Producing a Performing Arts Season
The performing arts industry has had a varied and lively history in the United States for the last 175 years (essentially once train travel allowed for broad distribution of artists across the nation). In the beginning the arts were for entertainment and profit. Today, the need to entertain and pay the bills persists, yet it is set within a (mostly) nonprofit landscape in which performing arts organizations produce works to transform audiences via one or several intersecting art forms. Producing a successful season entails selection (planning) and implementation (managing) of programs, something that is neither easy nor consistent. Driving and complicating the situation is the usual bifurcated management structure. Managers must find a way to implement the vision an Artistic Director – an individual with an aesthetic framework that shapes an institution and its artistic offerings. Arts managers enable his or her artistic vision within the context of the physical, geographical and financial situation of a company. Combining and mixing these forces is frequently messy and always an adventure. Organizational history provides some structures to the process, but each season brings new artistic and managerial challenges against a backdrop of a rapidly changing society. If a career of ‘doing the same thing’ is the goal, then a different field might be recommended.
This course will examine approaches to producing a performing arts season of programming with an emphasis on the nonprofit season structure. Over 7 short weeks we will attempt to answer the following two questions:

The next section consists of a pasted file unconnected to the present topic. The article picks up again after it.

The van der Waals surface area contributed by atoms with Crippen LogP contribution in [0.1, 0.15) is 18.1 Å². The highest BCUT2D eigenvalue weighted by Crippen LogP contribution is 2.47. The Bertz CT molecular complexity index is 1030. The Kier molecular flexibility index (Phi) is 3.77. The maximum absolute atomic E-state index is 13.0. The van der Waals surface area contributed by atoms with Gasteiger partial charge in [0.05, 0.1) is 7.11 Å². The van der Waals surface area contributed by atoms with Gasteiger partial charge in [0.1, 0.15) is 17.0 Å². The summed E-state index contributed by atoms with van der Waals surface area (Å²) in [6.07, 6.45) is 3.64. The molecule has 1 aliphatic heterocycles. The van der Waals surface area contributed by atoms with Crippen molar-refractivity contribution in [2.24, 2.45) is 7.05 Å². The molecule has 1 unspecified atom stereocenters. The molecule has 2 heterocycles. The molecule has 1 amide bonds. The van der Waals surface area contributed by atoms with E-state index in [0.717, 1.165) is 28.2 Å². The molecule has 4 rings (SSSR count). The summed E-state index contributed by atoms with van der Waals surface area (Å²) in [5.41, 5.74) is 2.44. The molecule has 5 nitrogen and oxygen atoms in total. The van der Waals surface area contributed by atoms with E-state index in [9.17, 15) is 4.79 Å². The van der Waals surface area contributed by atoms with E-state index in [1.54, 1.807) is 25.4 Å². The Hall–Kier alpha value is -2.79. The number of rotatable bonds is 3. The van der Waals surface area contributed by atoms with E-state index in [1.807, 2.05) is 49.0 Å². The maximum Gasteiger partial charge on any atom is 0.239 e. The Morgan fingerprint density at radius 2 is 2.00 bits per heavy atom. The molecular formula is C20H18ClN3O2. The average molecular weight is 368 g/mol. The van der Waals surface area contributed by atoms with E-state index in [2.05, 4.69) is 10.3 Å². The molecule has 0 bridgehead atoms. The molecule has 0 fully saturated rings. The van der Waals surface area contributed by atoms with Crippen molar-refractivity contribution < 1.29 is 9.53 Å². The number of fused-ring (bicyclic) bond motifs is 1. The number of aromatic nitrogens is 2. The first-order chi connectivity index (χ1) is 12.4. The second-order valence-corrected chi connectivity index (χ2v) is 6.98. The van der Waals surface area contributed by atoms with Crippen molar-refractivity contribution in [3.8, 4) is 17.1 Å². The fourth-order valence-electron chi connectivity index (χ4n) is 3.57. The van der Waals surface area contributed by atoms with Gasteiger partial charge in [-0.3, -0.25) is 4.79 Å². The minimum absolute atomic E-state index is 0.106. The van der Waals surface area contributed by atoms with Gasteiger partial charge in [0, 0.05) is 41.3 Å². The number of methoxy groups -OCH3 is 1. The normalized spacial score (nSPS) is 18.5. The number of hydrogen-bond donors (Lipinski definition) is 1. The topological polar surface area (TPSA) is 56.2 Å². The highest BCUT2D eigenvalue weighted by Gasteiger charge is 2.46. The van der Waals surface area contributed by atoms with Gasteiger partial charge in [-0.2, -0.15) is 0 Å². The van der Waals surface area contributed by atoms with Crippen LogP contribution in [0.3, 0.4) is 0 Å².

1) How do managers move an organization mission through an artistic vision set across a selection of programs and create a system to manage the process and evaluate artistic success, community impact and mission-centric strategic goals?
2) How can arts leaders commission new works in an environment that provides greater earned income for doing things people already know?
The course is a seminar. Reading material and watching videos or live performances are required. Readings will include books, excerpts, workbooks and articles on planning, management models and styles. Much of the work for the course, however, is created through individual and group work shared across the class. The producing frameworks for the unique qualities of performing arts programs (season planning, education programs, etc) are our topic but within the setting and requirements of individual disciplines. The course will include participation in Pittsburgh – based arts programming. Guest speakers will present their approaches to season and related programmatic planning, management and lessons learned. It is worthwhile noting that a life of reading and experiencing the performing arts is critical to successfully planning and managing performing arts programs.
During the course students will gain or refine their understanding of and facility with:
By the conclusion of the course, students will be able to: